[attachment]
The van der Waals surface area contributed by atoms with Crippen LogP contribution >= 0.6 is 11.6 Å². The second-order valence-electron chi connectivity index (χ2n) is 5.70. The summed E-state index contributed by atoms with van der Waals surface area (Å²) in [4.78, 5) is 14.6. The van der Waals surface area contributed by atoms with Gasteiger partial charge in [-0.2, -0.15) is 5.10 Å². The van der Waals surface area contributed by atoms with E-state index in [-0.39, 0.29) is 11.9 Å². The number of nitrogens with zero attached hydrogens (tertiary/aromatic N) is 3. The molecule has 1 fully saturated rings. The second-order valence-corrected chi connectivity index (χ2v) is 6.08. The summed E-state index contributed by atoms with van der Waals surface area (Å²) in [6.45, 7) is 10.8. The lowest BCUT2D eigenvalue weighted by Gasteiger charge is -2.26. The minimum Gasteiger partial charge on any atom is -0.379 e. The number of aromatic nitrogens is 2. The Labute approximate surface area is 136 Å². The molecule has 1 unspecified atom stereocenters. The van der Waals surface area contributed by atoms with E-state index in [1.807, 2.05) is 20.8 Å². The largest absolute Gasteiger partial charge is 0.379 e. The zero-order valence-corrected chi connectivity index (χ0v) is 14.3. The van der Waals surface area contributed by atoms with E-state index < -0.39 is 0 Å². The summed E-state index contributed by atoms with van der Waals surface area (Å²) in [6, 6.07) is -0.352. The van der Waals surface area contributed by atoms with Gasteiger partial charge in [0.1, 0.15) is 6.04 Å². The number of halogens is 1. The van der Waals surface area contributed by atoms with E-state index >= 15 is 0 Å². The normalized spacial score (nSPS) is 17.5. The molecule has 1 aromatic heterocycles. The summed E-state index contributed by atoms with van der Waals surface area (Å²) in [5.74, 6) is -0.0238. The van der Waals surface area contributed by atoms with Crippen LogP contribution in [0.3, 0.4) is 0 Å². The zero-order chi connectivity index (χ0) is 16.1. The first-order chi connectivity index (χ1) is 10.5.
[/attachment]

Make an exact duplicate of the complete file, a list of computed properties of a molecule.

The van der Waals surface area contributed by atoms with Crippen LogP contribution >= 0.6 is 11.6 Å². The second-order valence-electron chi connectivity index (χ2n) is 5.70. The summed E-state index contributed by atoms with van der Waals surface area (Å²) in [4.78, 5) is 14.6. The van der Waals surface area contributed by atoms with Gasteiger partial charge in [-0.2, -0.15) is 5.10 Å². The van der Waals surface area contributed by atoms with E-state index in [-0.39, 0.29) is 11.9 Å². The number of nitrogens with zero attached hydrogens (tertiary/aromatic N) is 3. The molecule has 1 fully saturated rings. The second-order valence-corrected chi connectivity index (χ2v) is 6.08. The summed E-state index contributed by atoms with van der Waals surface area (Å²) in [6.45, 7) is 10.8. The lowest BCUT2D eigenvalue weighted by Gasteiger charge is -2.26. The minimum Gasteiger partial charge on any atom is -0.379 e. The number of aromatic nitrogens is 2. The Labute approximate surface area is 136 Å². The molecule has 1 unspecified atom stereocenters. The van der Waals surface area contributed by atoms with E-state index in [1.807, 2.05) is 20.8 Å². The largest absolute Gasteiger partial charge is 0.379 e. The zero-order valence-corrected chi connectivity index (χ0v) is 14.3. The van der Waals surface area contributed by atoms with E-state index < -0.39 is 0 Å². The summed E-state index contributed by atoms with van der Waals surface area (Å²) in [6, 6.07) is -0.352. The van der Waals surface area contributed by atoms with Gasteiger partial charge in [0.1, 0.15) is 6.04 Å². The number of halogens is 1. The van der Waals surface area contributed by atoms with E-state index >= 15 is 0 Å². The normalized spacial score (nSPS) is 17.5. The molecule has 1 aromatic heterocycles. The summed E-state index contributed by atoms with van der Waals surface area (Å²) in [5.74, 6) is -0.0238. The van der Waals surface area contributed by atoms with Crippen LogP contribution in [0.3, 0.4) is 0 Å². The zero-order chi connectivity index (χ0) is 16.1. The first-order chi connectivity index (χ1) is 10.5.